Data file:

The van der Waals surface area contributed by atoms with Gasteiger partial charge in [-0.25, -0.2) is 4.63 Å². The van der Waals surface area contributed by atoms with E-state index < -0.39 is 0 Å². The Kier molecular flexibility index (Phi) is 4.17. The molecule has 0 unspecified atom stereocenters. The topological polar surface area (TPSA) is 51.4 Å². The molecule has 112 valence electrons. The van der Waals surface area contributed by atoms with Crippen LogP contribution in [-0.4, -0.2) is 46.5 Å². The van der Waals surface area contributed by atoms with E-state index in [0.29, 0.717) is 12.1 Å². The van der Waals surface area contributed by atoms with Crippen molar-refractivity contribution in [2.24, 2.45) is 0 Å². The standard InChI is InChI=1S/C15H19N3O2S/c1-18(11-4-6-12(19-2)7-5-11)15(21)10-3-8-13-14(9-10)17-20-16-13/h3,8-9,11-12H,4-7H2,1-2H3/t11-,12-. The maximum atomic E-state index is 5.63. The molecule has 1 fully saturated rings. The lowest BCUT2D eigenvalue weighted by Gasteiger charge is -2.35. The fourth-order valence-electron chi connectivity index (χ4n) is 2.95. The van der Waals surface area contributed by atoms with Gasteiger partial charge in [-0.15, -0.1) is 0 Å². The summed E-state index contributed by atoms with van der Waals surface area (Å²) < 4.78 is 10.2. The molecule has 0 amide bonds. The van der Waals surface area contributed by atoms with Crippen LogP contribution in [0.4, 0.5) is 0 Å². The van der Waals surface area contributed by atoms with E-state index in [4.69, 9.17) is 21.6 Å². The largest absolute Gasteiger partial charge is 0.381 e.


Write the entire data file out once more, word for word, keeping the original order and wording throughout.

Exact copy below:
The van der Waals surface area contributed by atoms with Gasteiger partial charge in [-0.25, -0.2) is 4.63 Å². The van der Waals surface area contributed by atoms with E-state index < -0.39 is 0 Å². The Kier molecular flexibility index (Phi) is 4.17. The molecule has 0 unspecified atom stereocenters. The topological polar surface area (TPSA) is 51.4 Å². The molecule has 112 valence electrons. The van der Waals surface area contributed by atoms with Crippen LogP contribution in [-0.4, -0.2) is 46.5 Å². The van der Waals surface area contributed by atoms with E-state index in [0.29, 0.717) is 12.1 Å². The van der Waals surface area contributed by atoms with Crippen molar-refractivity contribution in [2.24, 2.45) is 0 Å². The standard InChI is InChI=1S/C15H19N3O2S/c1-18(11-4-6-12(19-2)7-5-11)15(21)10-3-8-13-14(9-10)17-20-16-13/h3,8-9,11-12H,4-7H2,1-2H3/t11-,12-. The maximum atomic E-state index is 5.63. The molecule has 1 fully saturated rings. The lowest BCUT2D eigenvalue weighted by Gasteiger charge is -2.35. The fourth-order valence-electron chi connectivity index (χ4n) is 2.95. The van der Waals surface area contributed by atoms with Gasteiger partial charge in [-0.15, -0.1) is 0 Å². The summed E-state index contributed by atoms with van der Waals surface area (Å²) < 4.78 is 10.2. The molecule has 0 amide bonds. The van der Waals surface area contributed by atoms with Crippen LogP contribution in [0.4, 0.5) is 0 Å². The van der Waals surface area contributed by atoms with E-state index in [4.69, 9.17) is 21.6 Å². The largest absolute Gasteiger partial charge is 0.381 e.